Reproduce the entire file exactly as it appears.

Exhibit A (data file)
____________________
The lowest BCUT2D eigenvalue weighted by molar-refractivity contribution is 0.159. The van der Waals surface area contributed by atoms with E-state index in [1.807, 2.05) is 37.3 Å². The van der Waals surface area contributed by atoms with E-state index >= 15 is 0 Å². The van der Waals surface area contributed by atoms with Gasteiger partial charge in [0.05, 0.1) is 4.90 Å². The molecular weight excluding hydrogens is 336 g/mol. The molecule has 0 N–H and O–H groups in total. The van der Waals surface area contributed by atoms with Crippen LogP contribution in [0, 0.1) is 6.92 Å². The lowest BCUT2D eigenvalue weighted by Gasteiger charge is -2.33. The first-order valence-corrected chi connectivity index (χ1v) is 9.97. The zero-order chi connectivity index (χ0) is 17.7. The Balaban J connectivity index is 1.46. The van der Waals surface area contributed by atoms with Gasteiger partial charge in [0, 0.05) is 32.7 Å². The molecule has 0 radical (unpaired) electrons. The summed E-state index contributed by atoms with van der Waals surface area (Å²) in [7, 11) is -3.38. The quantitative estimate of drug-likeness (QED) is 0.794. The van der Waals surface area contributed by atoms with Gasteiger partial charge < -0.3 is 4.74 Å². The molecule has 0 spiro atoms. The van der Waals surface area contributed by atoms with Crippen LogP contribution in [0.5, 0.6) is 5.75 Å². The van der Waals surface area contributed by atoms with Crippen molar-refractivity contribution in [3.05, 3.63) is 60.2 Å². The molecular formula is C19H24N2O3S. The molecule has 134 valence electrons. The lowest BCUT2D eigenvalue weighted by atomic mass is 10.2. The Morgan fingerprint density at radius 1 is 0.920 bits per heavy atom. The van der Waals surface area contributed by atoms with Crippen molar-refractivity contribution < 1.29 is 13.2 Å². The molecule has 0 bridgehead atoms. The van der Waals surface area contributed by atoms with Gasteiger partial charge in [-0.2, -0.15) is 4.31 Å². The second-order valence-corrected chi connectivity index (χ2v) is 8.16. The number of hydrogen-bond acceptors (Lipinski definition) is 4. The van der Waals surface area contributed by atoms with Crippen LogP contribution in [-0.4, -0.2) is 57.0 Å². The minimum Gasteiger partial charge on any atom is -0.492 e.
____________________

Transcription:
The lowest BCUT2D eigenvalue weighted by molar-refractivity contribution is 0.159. The van der Waals surface area contributed by atoms with E-state index in [1.807, 2.05) is 37.3 Å². The van der Waals surface area contributed by atoms with E-state index >= 15 is 0 Å². The van der Waals surface area contributed by atoms with Gasteiger partial charge in [0.05, 0.1) is 4.90 Å². The molecular weight excluding hydrogens is 336 g/mol. The molecule has 0 N–H and O–H groups in total. The van der Waals surface area contributed by atoms with Crippen LogP contribution in [0, 0.1) is 6.92 Å². The lowest BCUT2D eigenvalue weighted by Gasteiger charge is -2.33. The first-order valence-corrected chi connectivity index (χ1v) is 9.97. The zero-order chi connectivity index (χ0) is 17.7. The Balaban J connectivity index is 1.46. The van der Waals surface area contributed by atoms with Gasteiger partial charge in [0, 0.05) is 32.7 Å². The molecule has 0 radical (unpaired) electrons. The summed E-state index contributed by atoms with van der Waals surface area (Å²) in [7, 11) is -3.38. The quantitative estimate of drug-likeness (QED) is 0.794. The van der Waals surface area contributed by atoms with Gasteiger partial charge < -0.3 is 4.74 Å². The molecule has 0 spiro atoms. The van der Waals surface area contributed by atoms with Crippen LogP contribution in [0.5, 0.6) is 5.75 Å². The van der Waals surface area contributed by atoms with Crippen molar-refractivity contribution in [3.05, 3.63) is 60.2 Å². The molecular formula is C19H24N2O3S. The molecule has 134 valence electrons. The lowest BCUT2D eigenvalue weighted by atomic mass is 10.2. The Morgan fingerprint density at radius 1 is 0.920 bits per heavy atom. The van der Waals surface area contributed by atoms with Crippen molar-refractivity contribution < 1.29 is 13.2 Å². The molecule has 0 bridgehead atoms. The van der Waals surface area contributed by atoms with Gasteiger partial charge in [-0.2, -0.15) is 4.31 Å². The second-order valence-corrected chi connectivity index (χ2v) is 8.16. The number of hydrogen-bond acceptors (Lipinski definition) is 4. The van der Waals surface area contributed by atoms with Crippen LogP contribution in [-0.4, -0.2) is 57.0 Å². The minimum Gasteiger partial charge on any atom is -0.492 e.